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Cecal diverticulitis mimicking acute Appendicitis: a report of 4 cases.

Karatepe O, Gulcicek OB, Adas G, Battal M, Ozdenkaya Y, Kurtulus I, Altiok M, Karahan S - World J Emerg Surg (2008)

Bottom Line: Most patients with inflammation of a solitary diverticulum of the cecum present with abdominal pain that is indistinguishable from acute appendicitis.The optimal management of this condition is still controversial, ranging from conservative antibiotic treatment to aggressive resection.We describe four cases that presented with symptoms suggestive of appendicitis, but were found at operation to have an inflamed solitary diverticulum.

View Article: PubMed Central - HTML - PubMed

Affiliation: Department of General Surgery, Okmeydaný Training and Research Hospital, Istanbul, Turkey. drkaratepe@yahoo.com.

ABSTRACT
Diverticulum of the cecum is a rare, benign, generally asymptomatic lesion that manifests itself only following inflammatory or hemorrhagic complications. Most patients with inflammation of a solitary diverticulum of the cecum present with abdominal pain that is indistinguishable from acute appendicitis. The optimal management of this condition is still controversial, ranging from conservative antibiotic treatment to aggressive resection. We describe four cases that presented with symptoms suggestive of appendicitis, but were found at operation to have an inflamed solitary diverticulum.

No MeSH data available.


Related in: MedlinePlus

A: Intraoperative view. B: Postoperative view.
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Figure 1: A: Intraoperative view. B: Postoperative view.

Mentions: A 32-year-old-male was referred to our emergency unit with pain in the right lower quadrant of the abdomen, vomiting, and nausea that began two days prior to admission. His body temperature was 37.8°C. The physical examination showed rebound-tenderness in the lower right quadrant of the abdomen. Laboratory tests were normal except for high white blood count levels. CT scans showed a tumor in the cecum surrounded by an inflammatory plate. During the surgical exploration, an enlarged posterolateral wall was seen at the cecum, with a normal appendix. A diverticulectomy and incidental appendectomy were performed (Figure 1A,B). The pathological study established the presence of a solitary diverticulum of the cecum with acute diverticulitis.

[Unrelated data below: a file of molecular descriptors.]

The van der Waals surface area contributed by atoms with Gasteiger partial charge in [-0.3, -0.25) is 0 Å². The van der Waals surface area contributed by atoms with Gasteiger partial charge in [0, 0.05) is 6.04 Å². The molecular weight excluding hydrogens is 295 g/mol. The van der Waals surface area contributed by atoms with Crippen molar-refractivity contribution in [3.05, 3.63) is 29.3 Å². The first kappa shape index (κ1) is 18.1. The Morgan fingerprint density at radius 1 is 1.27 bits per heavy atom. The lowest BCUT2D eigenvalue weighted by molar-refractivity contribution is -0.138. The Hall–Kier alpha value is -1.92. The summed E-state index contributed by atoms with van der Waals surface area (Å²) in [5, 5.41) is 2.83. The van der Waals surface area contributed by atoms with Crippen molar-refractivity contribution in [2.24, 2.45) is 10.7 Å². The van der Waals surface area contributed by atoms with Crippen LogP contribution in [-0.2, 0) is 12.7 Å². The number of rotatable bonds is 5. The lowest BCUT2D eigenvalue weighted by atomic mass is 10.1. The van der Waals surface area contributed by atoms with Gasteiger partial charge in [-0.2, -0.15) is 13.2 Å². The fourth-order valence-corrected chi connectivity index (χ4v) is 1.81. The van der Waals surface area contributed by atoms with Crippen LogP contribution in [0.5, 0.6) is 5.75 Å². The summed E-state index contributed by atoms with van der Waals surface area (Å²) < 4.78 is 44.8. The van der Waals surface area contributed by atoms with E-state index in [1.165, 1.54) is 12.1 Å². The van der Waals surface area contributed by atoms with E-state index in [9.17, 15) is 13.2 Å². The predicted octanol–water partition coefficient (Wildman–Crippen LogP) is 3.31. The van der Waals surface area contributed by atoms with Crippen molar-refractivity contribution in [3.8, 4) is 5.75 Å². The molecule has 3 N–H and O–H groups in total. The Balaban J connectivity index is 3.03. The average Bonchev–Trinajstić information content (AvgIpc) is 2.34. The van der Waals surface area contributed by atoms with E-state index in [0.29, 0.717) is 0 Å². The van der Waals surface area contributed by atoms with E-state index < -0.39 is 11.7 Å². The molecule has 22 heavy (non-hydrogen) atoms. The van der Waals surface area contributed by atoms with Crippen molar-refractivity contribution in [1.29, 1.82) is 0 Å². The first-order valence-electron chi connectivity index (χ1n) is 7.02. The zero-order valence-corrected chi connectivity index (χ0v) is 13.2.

Cecal diverticulitis mimicking acute Appendicitis: a report of 4 cases.

Karatepe O, Gulcicek OB, Adas G, Battal M, Ozdenkaya Y, Kurtulus I, Altiok M, Karahan S - World J Emerg Surg (2008)

A: Intraoperative view. B: Postoperative view.
© Copyright Policy - open-access
Related In: Results  -  Collection

License
Show All Figures
getmorefigures.php?uid=PMC2365938&req=5

Figure 1: A: Intraoperative view. B: Postoperative view.
Mentions: A 32-year-old-male was referred to our emergency unit with pain in the right lower quadrant of the abdomen, vomiting, and nausea that began two days prior to admission. His body temperature was 37.8°C. The physical examination showed rebound-tenderness in the lower right quadrant of the abdomen. Laboratory tests were normal except for high white blood count levels. CT scans showed a tumor in the cecum surrounded by an inflammatory plate. During the surgical exploration, an enlarged posterolateral wall was seen at the cecum, with a normal appendix. A diverticulectomy and incidental appendectomy were performed (Figure 1A,B). The pathological study established the presence of a solitary diverticulum of the cecum with acute diverticulitis.

Bottom Line: Most patients with inflammation of a solitary diverticulum of the cecum present with abdominal pain that is indistinguishable from acute appendicitis.The optimal management of this condition is still controversial, ranging from conservative antibiotic treatment to aggressive resection.We describe four cases that presented with symptoms suggestive of appendicitis, but were found at operation to have an inflamed solitary diverticulum.

View Article: PubMed Central - HTML - PubMed

Affiliation: Department of General Surgery, Okmeydaný Training and Research Hospital, Istanbul, Turkey. drkaratepe@yahoo.com.

ABSTRACT
Diverticulum of the cecum is a rare, benign, generally asymptomatic lesion that manifests itself only following inflammatory or hemorrhagic complications. Most patients with inflammation of a solitary diverticulum of the cecum present with abdominal pain that is indistinguishable from acute appendicitis. The optimal management of this condition is still controversial, ranging from conservative antibiotic treatment to aggressive resection. We describe four cases that presented with symptoms suggestive of appendicitis, but were found at operation to have an inflamed solitary diverticulum.

No MeSH data available.


Related in: MedlinePlus